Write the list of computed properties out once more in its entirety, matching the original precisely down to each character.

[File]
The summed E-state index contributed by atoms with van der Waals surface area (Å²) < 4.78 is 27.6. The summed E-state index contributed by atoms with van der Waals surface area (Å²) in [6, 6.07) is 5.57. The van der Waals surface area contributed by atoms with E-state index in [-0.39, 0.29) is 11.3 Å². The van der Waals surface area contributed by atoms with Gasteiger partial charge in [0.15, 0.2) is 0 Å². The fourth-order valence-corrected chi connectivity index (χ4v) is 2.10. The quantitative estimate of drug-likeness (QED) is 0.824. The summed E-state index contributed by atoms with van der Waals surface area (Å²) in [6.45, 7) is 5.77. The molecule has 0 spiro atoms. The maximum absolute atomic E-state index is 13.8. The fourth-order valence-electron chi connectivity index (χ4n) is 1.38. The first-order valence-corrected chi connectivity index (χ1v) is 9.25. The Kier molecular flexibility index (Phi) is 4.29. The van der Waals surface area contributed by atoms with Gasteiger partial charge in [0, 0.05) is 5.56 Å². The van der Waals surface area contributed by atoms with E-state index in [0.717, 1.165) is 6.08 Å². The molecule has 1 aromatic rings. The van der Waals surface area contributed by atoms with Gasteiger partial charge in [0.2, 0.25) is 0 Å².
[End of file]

The summed E-state index contributed by atoms with van der Waals surface area (Å²) < 4.78 is 27.6. The summed E-state index contributed by atoms with van der Waals surface area (Å²) in [6, 6.07) is 5.57. The van der Waals surface area contributed by atoms with E-state index in [-0.39, 0.29) is 11.3 Å². The van der Waals surface area contributed by atoms with Gasteiger partial charge in [0.15, 0.2) is 0 Å². The fourth-order valence-corrected chi connectivity index (χ4v) is 2.10. The quantitative estimate of drug-likeness (QED) is 0.824. The summed E-state index contributed by atoms with van der Waals surface area (Å²) in [6.45, 7) is 5.77. The molecule has 0 spiro atoms. The maximum absolute atomic E-state index is 13.8. The fourth-order valence-electron chi connectivity index (χ4n) is 1.38. The first-order valence-corrected chi connectivity index (χ1v) is 9.25. The Kier molecular flexibility index (Phi) is 4.29. The van der Waals surface area contributed by atoms with Gasteiger partial charge in [0, 0.05) is 5.56 Å². The van der Waals surface area contributed by atoms with E-state index in [0.717, 1.165) is 6.08 Å². The molecule has 1 aromatic rings. The van der Waals surface area contributed by atoms with Gasteiger partial charge in [0.2, 0.25) is 0 Å².